Pelvic ultrasound: a powerful tool in managing the patient with an adnexal mass

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We have come a long way since 1972, when Hugh R.K. Barber described the postmenopausal palpable ovarian syndrome (PMPOS) and recommended total abdominal hysterectomy with bilateral salpingo-oopherectomy to exclude pathology.1 While postmenopausal women are at increased risk of ovarian malignancy, most masses even in this age group are benign with solid lesions representing a small subgroup of ovarian masses.2,3 Ultrasound screening for ovarian cancer in average-risk postmenopausal patients has not been recommended.4 In the event that an adnexal mass is identified by ultrasound, our mission is to triage those patients with probable benign lesions that can be followed expectantly (avoiding the potential risks, cost, and discomfort of surgery) from those in whom surgery may be needed, either locally or after referral to a gynecologic oncology center of excellence.5
In this retrospective observational cohort study, Alcázar et al used the International Ovarian Tumor Analysis (IOTA) descriptive classification system to report the clinical outcome in 99 asymptomatic postmenopausal women with purely solid ovarian lesions, without significant color flow and without ascites or carcinomatosis.6,7 In 42 women with a histologic diagnosis, the most common etiology was fibroma (62%) and fibrothecoma (12%). In 57 patients followed conservatively, all remained asymptomatic and there was no change in the size or appearance of the lesion with a median follow-up time of 36 months. Stage 1 primary ovarian cancer was reported in two patients, resulting in a 2% (95% confidence interval [CI] 0.1-7.5) risk of malignancy. The low risk of malignancy led these authors to conclude that conservative management may be an option.6 Wang and Johnson reported on 29 patients with homogeneous solid adnexal masses with well-circumscribed margins, attenuation, and minimal or no vascular flow. No evidence of malignancy was identified in either those who underwent surgery or were followed conservatively. In the group of postmenopausal patients followed with ultrasound, the masses either remained unchanged or decreased in size.8 Froyman et al reported on the risk of malignancy in 181 presumed fibromas/fibrothecomas regardless of patient age. In this group, there were 13 (7.2%) malignancies including 3 that were felt to be “certainly benign” and 7 that were considered “probably benign.” A subgroup of this study included 78 solid tumors thought to be ovarian fibromas with smooth contour, acoustic shadowing, and absent or minimal color flow; ovarian cancer was detected in 2 (2.6%). These authors concluded that the risk of malignancy was high enough that these masses should not be removed by laparoscopic morcellation.9 In addition to the risk of malignancy, solid ovarian masses such as thecoma or fibrothecoma may secrete estrogen that results in endometrial hyperplasia or androgens, resulting in virilization.10 They can also be seen in conjunction with other syndromes such as Meigs syndrome (ovarian fibroma, hydrothorax, ascites).10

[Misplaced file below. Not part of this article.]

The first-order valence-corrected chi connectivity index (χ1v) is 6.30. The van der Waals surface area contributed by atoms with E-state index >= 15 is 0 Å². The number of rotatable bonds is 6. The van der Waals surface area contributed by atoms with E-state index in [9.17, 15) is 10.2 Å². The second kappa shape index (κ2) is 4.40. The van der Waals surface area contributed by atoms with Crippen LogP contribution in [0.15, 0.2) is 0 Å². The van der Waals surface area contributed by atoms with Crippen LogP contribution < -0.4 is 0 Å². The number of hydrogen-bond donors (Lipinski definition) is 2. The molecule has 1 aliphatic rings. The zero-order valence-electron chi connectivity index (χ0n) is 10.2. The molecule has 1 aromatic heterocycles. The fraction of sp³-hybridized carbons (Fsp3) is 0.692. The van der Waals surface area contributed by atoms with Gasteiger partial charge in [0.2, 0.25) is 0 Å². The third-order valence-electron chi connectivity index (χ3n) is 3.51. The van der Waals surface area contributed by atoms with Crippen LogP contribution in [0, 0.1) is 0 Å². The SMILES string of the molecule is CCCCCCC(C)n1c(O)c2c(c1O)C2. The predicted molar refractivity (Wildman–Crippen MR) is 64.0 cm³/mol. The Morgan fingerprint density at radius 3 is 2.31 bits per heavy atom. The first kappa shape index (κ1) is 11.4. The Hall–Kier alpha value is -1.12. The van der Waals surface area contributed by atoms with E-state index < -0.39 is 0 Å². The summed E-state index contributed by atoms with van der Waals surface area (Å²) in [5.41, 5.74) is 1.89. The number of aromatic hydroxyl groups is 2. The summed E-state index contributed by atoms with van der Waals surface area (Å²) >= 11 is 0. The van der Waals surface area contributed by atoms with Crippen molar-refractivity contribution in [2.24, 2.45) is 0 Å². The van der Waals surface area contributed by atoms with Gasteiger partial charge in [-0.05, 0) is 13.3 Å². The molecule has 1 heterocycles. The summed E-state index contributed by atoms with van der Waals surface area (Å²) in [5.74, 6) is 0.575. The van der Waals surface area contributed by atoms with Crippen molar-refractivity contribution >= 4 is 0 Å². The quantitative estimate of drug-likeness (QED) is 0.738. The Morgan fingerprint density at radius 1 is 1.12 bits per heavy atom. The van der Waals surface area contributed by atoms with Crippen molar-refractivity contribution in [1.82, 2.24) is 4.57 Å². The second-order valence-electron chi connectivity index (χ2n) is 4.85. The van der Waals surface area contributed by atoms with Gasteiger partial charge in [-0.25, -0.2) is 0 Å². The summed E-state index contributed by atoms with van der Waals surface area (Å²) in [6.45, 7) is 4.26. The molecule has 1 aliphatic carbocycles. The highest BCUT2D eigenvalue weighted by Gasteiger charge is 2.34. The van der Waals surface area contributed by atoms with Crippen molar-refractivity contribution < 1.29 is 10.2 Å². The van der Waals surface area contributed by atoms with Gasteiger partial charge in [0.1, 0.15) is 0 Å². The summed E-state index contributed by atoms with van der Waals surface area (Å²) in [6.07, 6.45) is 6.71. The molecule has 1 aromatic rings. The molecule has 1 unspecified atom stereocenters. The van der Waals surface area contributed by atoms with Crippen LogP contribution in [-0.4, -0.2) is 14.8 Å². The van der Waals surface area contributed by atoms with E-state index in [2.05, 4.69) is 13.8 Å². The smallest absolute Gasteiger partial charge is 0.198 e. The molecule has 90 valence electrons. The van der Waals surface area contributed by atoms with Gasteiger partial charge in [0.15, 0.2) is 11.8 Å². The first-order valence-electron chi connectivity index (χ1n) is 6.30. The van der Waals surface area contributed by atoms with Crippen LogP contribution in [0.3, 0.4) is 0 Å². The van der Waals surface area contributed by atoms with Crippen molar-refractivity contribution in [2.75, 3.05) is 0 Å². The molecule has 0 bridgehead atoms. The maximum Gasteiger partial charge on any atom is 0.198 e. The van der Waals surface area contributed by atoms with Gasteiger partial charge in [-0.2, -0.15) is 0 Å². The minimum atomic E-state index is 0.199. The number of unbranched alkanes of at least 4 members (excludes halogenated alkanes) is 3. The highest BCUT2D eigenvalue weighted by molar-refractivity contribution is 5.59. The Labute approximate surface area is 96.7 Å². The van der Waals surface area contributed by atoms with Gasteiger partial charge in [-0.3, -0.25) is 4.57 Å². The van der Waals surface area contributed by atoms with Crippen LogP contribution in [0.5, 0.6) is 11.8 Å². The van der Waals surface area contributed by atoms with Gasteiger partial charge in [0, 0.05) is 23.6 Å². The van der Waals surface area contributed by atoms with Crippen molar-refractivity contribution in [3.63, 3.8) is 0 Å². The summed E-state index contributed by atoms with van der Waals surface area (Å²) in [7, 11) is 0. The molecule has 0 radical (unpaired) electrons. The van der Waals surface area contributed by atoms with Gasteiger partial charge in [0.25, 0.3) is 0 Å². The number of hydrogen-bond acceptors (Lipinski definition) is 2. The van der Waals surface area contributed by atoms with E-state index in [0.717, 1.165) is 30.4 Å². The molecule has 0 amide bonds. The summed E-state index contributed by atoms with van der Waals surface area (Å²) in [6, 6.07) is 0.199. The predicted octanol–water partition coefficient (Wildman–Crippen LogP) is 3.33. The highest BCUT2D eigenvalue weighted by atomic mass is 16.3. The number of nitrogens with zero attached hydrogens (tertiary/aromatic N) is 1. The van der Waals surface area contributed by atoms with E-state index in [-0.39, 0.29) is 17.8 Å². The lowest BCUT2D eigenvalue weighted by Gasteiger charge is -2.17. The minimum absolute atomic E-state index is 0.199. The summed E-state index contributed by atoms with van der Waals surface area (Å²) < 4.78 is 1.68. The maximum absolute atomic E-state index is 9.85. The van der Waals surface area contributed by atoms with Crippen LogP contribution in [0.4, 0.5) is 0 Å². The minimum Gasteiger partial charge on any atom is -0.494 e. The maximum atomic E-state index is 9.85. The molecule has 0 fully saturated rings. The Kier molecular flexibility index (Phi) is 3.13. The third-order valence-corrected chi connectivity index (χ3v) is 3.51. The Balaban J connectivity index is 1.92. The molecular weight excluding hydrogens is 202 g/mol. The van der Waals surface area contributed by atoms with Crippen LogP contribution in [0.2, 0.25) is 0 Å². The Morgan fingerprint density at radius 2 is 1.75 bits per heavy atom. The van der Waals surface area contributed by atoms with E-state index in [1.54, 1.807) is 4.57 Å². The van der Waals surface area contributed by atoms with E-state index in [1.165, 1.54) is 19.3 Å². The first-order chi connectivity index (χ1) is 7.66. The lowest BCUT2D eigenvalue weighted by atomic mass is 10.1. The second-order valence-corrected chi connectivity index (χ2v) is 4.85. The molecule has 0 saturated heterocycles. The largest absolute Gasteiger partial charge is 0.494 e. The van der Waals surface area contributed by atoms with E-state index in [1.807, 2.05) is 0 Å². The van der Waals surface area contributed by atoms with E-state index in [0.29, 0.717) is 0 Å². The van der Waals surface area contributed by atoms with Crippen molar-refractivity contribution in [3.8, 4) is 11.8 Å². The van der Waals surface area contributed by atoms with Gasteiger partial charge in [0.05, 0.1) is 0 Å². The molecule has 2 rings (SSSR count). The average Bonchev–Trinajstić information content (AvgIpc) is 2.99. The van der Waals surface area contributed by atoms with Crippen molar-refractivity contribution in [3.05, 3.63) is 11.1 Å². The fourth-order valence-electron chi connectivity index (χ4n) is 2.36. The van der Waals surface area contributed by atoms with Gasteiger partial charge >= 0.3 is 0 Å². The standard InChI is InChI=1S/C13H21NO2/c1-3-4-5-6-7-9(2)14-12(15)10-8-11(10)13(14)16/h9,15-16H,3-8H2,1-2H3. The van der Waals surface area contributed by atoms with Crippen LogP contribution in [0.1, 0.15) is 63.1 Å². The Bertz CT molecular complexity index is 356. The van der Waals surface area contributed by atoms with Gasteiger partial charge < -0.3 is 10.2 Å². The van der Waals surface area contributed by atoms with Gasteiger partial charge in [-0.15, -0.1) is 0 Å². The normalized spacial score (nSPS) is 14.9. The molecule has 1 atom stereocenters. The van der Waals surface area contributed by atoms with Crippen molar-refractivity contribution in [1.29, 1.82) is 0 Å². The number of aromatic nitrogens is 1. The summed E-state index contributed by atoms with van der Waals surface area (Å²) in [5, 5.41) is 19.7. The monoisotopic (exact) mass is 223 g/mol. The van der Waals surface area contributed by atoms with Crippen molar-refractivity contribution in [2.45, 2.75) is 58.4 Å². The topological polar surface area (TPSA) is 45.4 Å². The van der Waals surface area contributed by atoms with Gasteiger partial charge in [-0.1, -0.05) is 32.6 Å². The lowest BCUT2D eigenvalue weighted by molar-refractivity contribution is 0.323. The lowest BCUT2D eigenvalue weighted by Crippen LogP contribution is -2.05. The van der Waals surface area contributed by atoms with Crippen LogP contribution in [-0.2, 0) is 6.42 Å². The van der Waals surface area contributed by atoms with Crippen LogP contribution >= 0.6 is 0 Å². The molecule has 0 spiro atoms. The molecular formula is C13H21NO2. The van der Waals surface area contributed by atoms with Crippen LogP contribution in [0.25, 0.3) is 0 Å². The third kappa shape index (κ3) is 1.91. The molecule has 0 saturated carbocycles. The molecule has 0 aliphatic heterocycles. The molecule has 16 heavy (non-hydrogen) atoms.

An asymptomatic pelvic mass is not an uncommon finding in the postmenopausal patient. Transvaginal ultrasound is a powerful tool that can be used to reliably assess the risk of malignancy. In 2010, The Society of Radiologists in Ultrasound (SRU) published a consensus statement on the management of asymptomatic ovarian masses, recognizing that simple ovarian cysts (round/oval, anechoic, smooth thin wall, no solid components or septations, posterior acoustic enhancement, and no abnormal internal color flow) are unlikely to be malignant and can be followed up by ultrasound, even in postmenopausal women.11 Alcázar et al have extended the consideration of conservative management to purely solid ovarian lesions with no or minimal blood flow and absence of ascites or carcinomatosis, recognizing the “low” (2%) risk of malignancy.

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